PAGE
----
Growing the number of women airline pilots would set an example. Pilots are the highest paid and probably most headline-grabbing cohort among aviation workers.

On a purely hard-nosed, commercial level, the current squeeze in the supply of qualified airline pilots means that airlines need to widen the recruitment net. Progress towards gender equality in the pilot cadre would help to accelerate gender equality across the aviation sector.

Then there is the issue of women in airline management

The issue of women in senior airline management is even more dire. CAPA has held several sessions at its events on the topic and undertaken considerable research in the area. One early CAPA report was in 2010 - "Why don't women run airlines?" ; that report began as follows:

"THE AIRLINE INDUSTRY IS NOTORIOUS for its “boysy” silhouette. It is a business which revolves around big boys’ toys, engineering and industry regulation. The only areas where women have a large role is at check-in and serving in-flight meals. At least that is the perception, and one which was pretty much accurate until well into the 1990s.

"Whether it is in fact all that different from other sectors in its gender mix is another issue. But this industry is a different place from where it was just 10 years ago. The big boys’ toys have given way to a customer facing, consumer-driven business where humanity skills are gaining ascendancy over engineering.

"Amid massive attitudinal and structural change in a turbulent decade, the industry’s accelerated evolution has done much to open doors for women. The result should presumably be that women play a much greater role in the newer, usually low cost, airlines. Legacy airlines meanwhile are apparently little changed over recent decades. These generalisations are broadly correct.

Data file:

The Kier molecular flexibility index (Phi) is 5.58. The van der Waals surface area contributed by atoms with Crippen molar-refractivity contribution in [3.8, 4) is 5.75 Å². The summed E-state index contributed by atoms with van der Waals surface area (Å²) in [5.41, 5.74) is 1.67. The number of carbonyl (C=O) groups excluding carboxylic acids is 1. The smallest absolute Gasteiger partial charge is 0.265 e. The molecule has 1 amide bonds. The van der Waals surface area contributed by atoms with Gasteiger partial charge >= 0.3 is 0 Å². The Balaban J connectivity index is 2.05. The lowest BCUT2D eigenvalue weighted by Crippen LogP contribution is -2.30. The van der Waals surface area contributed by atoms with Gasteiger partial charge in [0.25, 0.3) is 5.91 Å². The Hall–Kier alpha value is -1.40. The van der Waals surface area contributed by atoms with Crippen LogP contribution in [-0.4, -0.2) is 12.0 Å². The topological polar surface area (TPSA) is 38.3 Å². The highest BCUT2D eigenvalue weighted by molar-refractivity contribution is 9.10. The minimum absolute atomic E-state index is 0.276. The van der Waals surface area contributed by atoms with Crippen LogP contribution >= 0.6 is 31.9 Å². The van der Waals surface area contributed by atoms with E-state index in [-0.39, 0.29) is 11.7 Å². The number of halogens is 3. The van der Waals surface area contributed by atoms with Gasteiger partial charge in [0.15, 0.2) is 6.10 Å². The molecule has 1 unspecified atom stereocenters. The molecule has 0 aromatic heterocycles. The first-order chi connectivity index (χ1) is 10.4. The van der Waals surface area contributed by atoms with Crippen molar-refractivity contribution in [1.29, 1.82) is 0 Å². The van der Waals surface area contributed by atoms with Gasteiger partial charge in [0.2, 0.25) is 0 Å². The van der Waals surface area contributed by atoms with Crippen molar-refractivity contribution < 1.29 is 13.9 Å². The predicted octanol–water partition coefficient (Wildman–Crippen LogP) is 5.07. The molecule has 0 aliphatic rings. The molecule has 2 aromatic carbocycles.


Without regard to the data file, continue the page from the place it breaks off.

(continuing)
"But, when we reviewed the profiles of over 200 airlines around the world, the contrast in leadership diversity was not as marked as might be expected, at least at the highest management levels."

When we first conducted our research, in 2009/2010, we discovered only 15 women CEOs or MDs among all of the world's airlines.

The second part of this 2010 report followed shortly afterwards: "Why don't women run airlines? Part 2

A follow up report, five years later in 2015 found that, rather than things improving, they were actually deteriorating! Most of the women who'd been running airlines five years earlier had moved on, mostly replaced by men: Why don’t women run airlines? Part 1: 94% of airlines are led by men

Around the world, perhaps as no coincidence, it is the newer airlines - mostly LCCs - who have women in key roles.

More recently, at CAPA's LCCs in North Asia Summit, held in Seoul in Jun-2018: Shattering The Ceiling – The Rise Of Women In Asian Aviation the topic was discussed in the Asian context.

This was preceded by an update of women airline leaders in CAPA's sister publication, Blue Swan Daily, CAPA’s Women in aviation: In Asia Pacific, LCCs represent more women CEOs, along with similar commentaries on other world regions.

Sadly it does look as if there have been few signs of improvement. Clearly there is no silver bullet. But at least creating greater awareness and constantly challenging the status quo must eventually have some impact....